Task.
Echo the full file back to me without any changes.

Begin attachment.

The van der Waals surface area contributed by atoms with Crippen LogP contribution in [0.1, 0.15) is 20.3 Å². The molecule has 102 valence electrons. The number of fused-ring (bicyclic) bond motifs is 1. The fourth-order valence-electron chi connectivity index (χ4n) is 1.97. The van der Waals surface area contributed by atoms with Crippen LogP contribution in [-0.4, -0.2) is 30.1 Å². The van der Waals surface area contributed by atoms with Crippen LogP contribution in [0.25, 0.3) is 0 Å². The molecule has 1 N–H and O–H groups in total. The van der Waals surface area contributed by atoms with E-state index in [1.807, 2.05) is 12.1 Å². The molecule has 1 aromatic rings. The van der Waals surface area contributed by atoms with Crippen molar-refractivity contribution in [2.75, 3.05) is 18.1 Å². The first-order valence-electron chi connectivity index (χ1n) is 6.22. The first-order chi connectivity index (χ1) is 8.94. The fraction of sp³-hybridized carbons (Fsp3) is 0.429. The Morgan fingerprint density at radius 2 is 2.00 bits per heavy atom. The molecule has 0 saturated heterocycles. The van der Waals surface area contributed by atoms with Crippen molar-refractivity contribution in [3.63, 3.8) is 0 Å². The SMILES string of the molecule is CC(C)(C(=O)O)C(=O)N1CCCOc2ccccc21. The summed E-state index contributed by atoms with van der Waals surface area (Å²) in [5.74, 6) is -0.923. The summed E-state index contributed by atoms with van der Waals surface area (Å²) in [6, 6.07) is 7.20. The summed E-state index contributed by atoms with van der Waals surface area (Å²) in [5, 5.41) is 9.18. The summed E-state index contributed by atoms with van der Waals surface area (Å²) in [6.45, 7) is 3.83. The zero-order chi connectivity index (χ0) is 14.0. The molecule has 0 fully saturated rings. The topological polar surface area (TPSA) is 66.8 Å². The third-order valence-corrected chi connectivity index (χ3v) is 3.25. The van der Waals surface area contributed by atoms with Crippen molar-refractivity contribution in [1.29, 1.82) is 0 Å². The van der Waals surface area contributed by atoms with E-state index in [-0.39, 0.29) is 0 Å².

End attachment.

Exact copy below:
The van der Waals surface area contributed by atoms with Crippen LogP contribution in [0.1, 0.15) is 20.3 Å². The molecule has 102 valence electrons. The number of fused-ring (bicyclic) bond motifs is 1. The fourth-order valence-electron chi connectivity index (χ4n) is 1.97. The van der Waals surface area contributed by atoms with Crippen LogP contribution in [-0.4, -0.2) is 30.1 Å². The van der Waals surface area contributed by atoms with Crippen LogP contribution in [0.25, 0.3) is 0 Å². The molecule has 1 N–H and O–H groups in total. The van der Waals surface area contributed by atoms with E-state index in [1.807, 2.05) is 12.1 Å². The molecule has 1 aromatic rings. The van der Waals surface area contributed by atoms with Crippen molar-refractivity contribution in [2.75, 3.05) is 18.1 Å². The first-order valence-electron chi connectivity index (χ1n) is 6.22. The first-order chi connectivity index (χ1) is 8.94. The fraction of sp³-hybridized carbons (Fsp3) is 0.429. The Morgan fingerprint density at radius 2 is 2.00 bits per heavy atom. The molecule has 0 saturated heterocycles. The van der Waals surface area contributed by atoms with Crippen molar-refractivity contribution in [3.63, 3.8) is 0 Å². The SMILES string of the molecule is CC(C)(C(=O)O)C(=O)N1CCCOc2ccccc21. The summed E-state index contributed by atoms with van der Waals surface area (Å²) in [5.74, 6) is -0.923. The summed E-state index contributed by atoms with van der Waals surface area (Å²) in [6, 6.07) is 7.20. The summed E-state index contributed by atoms with van der Waals surface area (Å²) in [5, 5.41) is 9.18. The summed E-state index contributed by atoms with van der Waals surface area (Å²) in [6.45, 7) is 3.83. The zero-order chi connectivity index (χ0) is 14.0. The molecule has 0 fully saturated rings. The topological polar surface area (TPSA) is 66.8 Å². The third-order valence-corrected chi connectivity index (χ3v) is 3.25. The van der Waals surface area contributed by atoms with Crippen molar-refractivity contribution in [1.29, 1.82) is 0 Å². The van der Waals surface area contributed by atoms with E-state index in [-0.39, 0.29) is 0 Å².